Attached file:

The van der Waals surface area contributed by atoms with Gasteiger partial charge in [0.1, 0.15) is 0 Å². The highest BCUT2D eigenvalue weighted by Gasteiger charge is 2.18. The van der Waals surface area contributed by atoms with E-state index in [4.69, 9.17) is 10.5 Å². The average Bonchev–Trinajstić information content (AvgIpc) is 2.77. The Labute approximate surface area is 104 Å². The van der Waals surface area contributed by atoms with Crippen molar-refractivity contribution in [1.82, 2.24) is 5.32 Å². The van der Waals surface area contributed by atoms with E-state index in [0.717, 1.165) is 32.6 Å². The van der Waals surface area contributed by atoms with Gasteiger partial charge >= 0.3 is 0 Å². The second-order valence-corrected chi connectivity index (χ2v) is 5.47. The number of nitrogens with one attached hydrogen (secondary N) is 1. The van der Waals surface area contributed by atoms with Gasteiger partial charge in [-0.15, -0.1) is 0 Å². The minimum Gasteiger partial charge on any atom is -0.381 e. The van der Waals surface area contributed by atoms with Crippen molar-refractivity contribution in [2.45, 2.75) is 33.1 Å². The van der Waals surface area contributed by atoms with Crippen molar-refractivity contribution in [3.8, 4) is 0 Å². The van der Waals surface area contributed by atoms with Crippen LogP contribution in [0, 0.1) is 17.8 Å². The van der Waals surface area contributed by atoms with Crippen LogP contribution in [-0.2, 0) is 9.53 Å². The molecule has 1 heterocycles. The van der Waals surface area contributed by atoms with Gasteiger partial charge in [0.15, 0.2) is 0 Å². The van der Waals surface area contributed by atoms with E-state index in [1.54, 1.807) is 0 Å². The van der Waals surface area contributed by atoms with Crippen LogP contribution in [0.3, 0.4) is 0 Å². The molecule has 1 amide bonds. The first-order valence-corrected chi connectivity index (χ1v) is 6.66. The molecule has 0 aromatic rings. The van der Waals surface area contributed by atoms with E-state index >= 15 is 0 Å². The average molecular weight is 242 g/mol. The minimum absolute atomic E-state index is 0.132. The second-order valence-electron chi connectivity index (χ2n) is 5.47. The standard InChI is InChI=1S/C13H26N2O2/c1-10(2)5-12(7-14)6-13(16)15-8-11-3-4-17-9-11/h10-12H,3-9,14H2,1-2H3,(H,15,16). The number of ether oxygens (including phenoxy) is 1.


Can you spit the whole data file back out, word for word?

The van der Waals surface area contributed by atoms with Gasteiger partial charge in [0.1, 0.15) is 0 Å². The highest BCUT2D eigenvalue weighted by Gasteiger charge is 2.18. The van der Waals surface area contributed by atoms with E-state index in [4.69, 9.17) is 10.5 Å². The average Bonchev–Trinajstić information content (AvgIpc) is 2.77. The Labute approximate surface area is 104 Å². The van der Waals surface area contributed by atoms with Crippen molar-refractivity contribution in [1.82, 2.24) is 5.32 Å². The van der Waals surface area contributed by atoms with E-state index in [0.717, 1.165) is 32.6 Å². The van der Waals surface area contributed by atoms with Gasteiger partial charge >= 0.3 is 0 Å². The second-order valence-corrected chi connectivity index (χ2v) is 5.47. The number of nitrogens with one attached hydrogen (secondary N) is 1. The van der Waals surface area contributed by atoms with Gasteiger partial charge in [-0.15, -0.1) is 0 Å². The minimum Gasteiger partial charge on any atom is -0.381 e. The van der Waals surface area contributed by atoms with Crippen molar-refractivity contribution in [2.45, 2.75) is 33.1 Å². The van der Waals surface area contributed by atoms with Crippen molar-refractivity contribution in [3.8, 4) is 0 Å². The van der Waals surface area contributed by atoms with Crippen LogP contribution in [0, 0.1) is 17.8 Å². The van der Waals surface area contributed by atoms with Crippen LogP contribution in [-0.2, 0) is 9.53 Å². The molecule has 1 heterocycles. The van der Waals surface area contributed by atoms with Gasteiger partial charge in [0.15, 0.2) is 0 Å². The van der Waals surface area contributed by atoms with E-state index in [1.54, 1.807) is 0 Å². The van der Waals surface area contributed by atoms with Crippen LogP contribution in [0.3, 0.4) is 0 Å². The molecule has 1 amide bonds. The first-order valence-corrected chi connectivity index (χ1v) is 6.66. The molecule has 0 aromatic rings. The van der Waals surface area contributed by atoms with E-state index >= 15 is 0 Å². The average molecular weight is 242 g/mol. The minimum absolute atomic E-state index is 0.132. The second-order valence-electron chi connectivity index (χ2n) is 5.47. The standard InChI is InChI=1S/C13H26N2O2/c1-10(2)5-12(7-14)6-13(16)15-8-11-3-4-17-9-11/h10-12H,3-9,14H2,1-2H3,(H,15,16). The number of ether oxygens (including phenoxy) is 1.